R. Brechiah said: We do not know who was victorious, whether the angel or Jacob.  Since, however, it is written wayye`abeq a man with him (ibid. 25), it  follows: Who was covered with dust (avak)? The man who[strove] with him. 
R. Hanina bar Isaac said: He [Jacob] comes against you wearing five amulets [said  God to the angel]: his own merit, the merit of his father, of his mother, of his grandfather and of his grandmother. Measure thyself--can you stand even against his own merit? This may be illustrated by a king, who had a savage dog and a tame lion. Now the king would take his son and incite him against the lion, so that if the dog should come to attack him, the king could say to him: A lion was powerless against him, yet you would prevail against my son! So if the nations of the world come to join issue with Israel, the Holy One, Blessed be He, will say to them: Your guardian angel could not prevail  against Israel, how much less can you!
He touched the hollow of his thigh: He touched [injured] the righteous men who  would descend from him, viz. the generation of destruction.
 
Sifrei Behaalotkha 78:11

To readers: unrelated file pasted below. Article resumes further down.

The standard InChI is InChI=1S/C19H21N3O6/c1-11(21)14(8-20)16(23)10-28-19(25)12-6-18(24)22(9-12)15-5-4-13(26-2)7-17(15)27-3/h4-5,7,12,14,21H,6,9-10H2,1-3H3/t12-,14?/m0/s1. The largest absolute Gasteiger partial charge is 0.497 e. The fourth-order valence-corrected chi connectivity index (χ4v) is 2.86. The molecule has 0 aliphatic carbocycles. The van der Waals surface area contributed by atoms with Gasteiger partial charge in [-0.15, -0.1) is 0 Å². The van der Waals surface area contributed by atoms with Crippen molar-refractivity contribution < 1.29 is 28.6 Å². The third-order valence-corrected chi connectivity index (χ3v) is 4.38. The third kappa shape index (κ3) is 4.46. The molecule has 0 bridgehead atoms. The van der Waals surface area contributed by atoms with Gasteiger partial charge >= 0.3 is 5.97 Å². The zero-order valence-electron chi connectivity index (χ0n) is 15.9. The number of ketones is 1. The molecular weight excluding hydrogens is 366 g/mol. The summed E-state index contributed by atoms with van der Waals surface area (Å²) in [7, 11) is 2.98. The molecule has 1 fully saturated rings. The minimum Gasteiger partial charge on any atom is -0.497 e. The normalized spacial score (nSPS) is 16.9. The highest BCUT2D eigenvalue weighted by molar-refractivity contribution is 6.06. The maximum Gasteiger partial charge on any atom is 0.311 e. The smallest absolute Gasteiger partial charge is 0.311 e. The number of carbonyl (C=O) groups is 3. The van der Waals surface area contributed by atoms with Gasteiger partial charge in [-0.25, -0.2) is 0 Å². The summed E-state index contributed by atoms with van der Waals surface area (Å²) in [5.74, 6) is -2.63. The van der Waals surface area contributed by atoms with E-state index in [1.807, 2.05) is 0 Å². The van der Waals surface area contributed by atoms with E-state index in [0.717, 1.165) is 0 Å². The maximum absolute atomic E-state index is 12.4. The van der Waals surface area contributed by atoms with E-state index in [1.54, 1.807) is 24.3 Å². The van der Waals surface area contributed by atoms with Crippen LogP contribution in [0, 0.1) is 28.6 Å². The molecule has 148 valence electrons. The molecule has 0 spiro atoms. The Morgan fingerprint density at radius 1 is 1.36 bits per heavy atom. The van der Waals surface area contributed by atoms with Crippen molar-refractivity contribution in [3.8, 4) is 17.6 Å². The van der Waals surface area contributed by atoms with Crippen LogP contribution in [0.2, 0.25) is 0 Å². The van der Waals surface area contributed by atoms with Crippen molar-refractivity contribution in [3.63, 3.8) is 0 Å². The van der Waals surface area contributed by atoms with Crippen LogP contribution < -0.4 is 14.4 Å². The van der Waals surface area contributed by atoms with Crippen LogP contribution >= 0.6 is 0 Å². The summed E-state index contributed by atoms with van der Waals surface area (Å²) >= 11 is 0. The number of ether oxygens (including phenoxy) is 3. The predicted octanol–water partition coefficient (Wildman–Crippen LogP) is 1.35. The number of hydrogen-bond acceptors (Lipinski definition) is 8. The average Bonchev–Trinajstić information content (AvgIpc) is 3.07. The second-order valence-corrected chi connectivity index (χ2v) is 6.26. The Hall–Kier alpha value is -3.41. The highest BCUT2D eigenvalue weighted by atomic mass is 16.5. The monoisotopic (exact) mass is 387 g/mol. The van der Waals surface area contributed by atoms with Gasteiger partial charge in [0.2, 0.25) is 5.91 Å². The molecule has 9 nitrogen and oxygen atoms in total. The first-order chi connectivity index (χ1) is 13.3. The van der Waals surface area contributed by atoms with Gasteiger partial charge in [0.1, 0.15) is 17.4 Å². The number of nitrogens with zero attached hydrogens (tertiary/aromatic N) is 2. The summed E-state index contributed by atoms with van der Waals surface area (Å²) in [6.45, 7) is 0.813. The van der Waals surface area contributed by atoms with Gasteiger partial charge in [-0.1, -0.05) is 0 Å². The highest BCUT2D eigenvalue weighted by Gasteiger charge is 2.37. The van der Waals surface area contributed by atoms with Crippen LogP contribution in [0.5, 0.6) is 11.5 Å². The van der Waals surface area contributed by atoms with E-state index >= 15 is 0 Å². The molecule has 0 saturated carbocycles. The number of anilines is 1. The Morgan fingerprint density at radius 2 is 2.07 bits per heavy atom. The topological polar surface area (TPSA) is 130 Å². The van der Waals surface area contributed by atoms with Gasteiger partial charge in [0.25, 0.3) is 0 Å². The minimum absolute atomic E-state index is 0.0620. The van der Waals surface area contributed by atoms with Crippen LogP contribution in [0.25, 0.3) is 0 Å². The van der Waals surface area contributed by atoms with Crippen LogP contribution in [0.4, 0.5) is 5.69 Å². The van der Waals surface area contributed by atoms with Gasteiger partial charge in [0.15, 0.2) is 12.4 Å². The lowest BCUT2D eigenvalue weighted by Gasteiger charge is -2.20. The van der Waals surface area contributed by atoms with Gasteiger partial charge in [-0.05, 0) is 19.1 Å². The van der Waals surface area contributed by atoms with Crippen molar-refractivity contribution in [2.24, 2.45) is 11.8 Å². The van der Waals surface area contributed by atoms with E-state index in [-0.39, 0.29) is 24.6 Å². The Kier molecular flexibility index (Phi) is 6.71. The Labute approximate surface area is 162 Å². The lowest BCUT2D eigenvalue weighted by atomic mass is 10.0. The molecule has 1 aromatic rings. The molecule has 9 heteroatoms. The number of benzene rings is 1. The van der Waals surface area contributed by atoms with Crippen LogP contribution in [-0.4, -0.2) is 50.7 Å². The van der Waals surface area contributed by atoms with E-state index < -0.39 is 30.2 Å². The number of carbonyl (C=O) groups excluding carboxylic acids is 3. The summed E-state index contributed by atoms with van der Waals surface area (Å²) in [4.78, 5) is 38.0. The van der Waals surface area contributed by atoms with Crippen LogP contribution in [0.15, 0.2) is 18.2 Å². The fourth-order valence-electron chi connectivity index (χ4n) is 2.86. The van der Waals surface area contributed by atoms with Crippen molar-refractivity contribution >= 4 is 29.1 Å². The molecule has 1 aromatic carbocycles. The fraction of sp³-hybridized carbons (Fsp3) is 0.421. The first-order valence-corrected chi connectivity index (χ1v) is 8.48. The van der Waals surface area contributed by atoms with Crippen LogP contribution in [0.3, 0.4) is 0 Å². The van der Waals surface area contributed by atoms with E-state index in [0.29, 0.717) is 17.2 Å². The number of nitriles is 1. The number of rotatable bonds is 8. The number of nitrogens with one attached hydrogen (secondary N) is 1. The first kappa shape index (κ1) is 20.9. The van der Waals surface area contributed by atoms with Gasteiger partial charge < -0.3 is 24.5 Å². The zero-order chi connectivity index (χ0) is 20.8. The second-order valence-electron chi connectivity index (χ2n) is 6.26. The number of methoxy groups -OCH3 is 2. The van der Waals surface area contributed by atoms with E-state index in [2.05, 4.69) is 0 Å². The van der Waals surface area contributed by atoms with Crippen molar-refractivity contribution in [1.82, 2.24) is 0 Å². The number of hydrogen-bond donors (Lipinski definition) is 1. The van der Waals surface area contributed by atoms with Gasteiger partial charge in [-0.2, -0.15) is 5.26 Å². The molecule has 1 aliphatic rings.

And he kissed him - The presence of dots over this word indicates that he did not do so sincerely. R. Simeon b. Yohai says, As a matter of fact, it is perfectly clear that Esau hated Jacob, but at that moment his deepest feelings changed and he kissed hi8m with all his heart.
 
Bereshit Rabba 78:9
and embraced him His compassion was moved when he saw him prostrate himself  all those times.
and kissed him Heb. וֹיֹשֹקֹהֹוּ. There are dots over the word. There is controversy concerning this matter in a Baraitha of Sifrei. Some interpret the dots to mean that he did not kiss him wholeheartedly. Rabbi Simeon ben Yochai said: It is a well known tradition that Esau hated Jacob, but his compassion was moved at  that time, and he kissed him wholeheartedly